When guests tell me that they have a couple of extra days before coming to join us in Tuscany and ask my opinion about whether to fly into Milan or Rome, my response is a breathless, enthusiastic: Rome! Rome! Rome! What’s not to like about spending time in a spectacular open-air museum, full of breathtaking art and architecture?

We spent 6 days in the Eternal City over New Year a couple of weeks ago and found it as bewitching as always. And it was fun to see it through the eyes of our 11 and 9 year-olds, who caught the mood and were thrilled to be there too. Our 9 year-old spotted this beautiful parrot in a window in the Jewish Quarter. It lived just above the most amazing Jewish bakery which Manuela’s husband Silvio had told us was a place we had to try. Apparently the amaretti and the ricotta and chocolate tart are amazing too, but we tried their speciality, the “pizza ebraica” (Jewish pizza”). This is not pizza at all, but an eggless, unleavened pastry crammed full of whole almonds and candied fruit and cooked until it looks rather burnt but is in fact just perfect, with the nuts crunchy and aromatic.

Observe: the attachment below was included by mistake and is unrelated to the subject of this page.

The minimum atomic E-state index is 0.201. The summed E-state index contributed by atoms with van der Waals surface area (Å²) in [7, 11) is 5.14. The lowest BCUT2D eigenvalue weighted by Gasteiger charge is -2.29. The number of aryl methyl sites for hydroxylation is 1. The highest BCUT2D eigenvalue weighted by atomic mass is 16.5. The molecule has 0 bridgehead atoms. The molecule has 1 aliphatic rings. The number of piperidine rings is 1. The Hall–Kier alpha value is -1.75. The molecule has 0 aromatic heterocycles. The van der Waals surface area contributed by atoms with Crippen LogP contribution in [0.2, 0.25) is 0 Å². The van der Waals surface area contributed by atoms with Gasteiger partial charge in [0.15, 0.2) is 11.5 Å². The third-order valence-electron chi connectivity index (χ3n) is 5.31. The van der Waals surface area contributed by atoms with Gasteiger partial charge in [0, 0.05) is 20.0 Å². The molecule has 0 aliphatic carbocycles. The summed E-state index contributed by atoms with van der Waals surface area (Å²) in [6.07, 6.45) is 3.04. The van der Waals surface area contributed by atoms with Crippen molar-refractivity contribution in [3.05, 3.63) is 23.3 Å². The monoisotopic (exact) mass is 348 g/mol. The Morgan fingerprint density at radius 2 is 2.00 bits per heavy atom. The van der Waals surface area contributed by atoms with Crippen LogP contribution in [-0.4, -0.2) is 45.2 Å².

If you go to Rome’s Jewish Quarter, do try it! It’s unmarked, but is at Via Portico D’Ottavia, 1. Closed Friday afternoons and all Saturday. Open the rest of the week. Look for the parrot in a window above the bakery.

And if you can’t wait, make some!


  • 250g (2 cups) all-purpose flour
  • 250g (2 cups) peeled blanched almonds, coarsely ground
  • 120g (2/3 cup) granulated sugar
  • 120 ml (half cup) sunflower oil, warmed
  • 1 (or more) cups sweet white wine (sherry or marsala are fine too), warmed
  • 100g (3/4 cup) whole almonds, unpeeled and lightly toasted
  • 100g (3/4 cup) raisins
  • 130g (1 cups) candied fruit (cherries, oranges, lemons, green squash), chopped


  1. In a large bowl, mix together the flour and the ground almonds.
  2. Add the warmed oil gradually and mix it in well.
  3. Add all the other ingredients to the bowl and mix well.
  4. Add the warmed wine gradually, mixing as you go. You may not need it all. Add enough to form a dough that is moist, but that can be worked with your hands without sticking too much.
  5. Compact the dough with your hands quickly.
  6. Arrange on a baking tray lined with parchment paper, squashing the dough down a little to be an inch and a half high (2 to 3 cm).
  7. Bake in a preheated oven at 180º C (220ºF) for 30 minutes, until firm on the top but still soft inside. Remove from the oven and let cool on a wire rack before cutting and serving.

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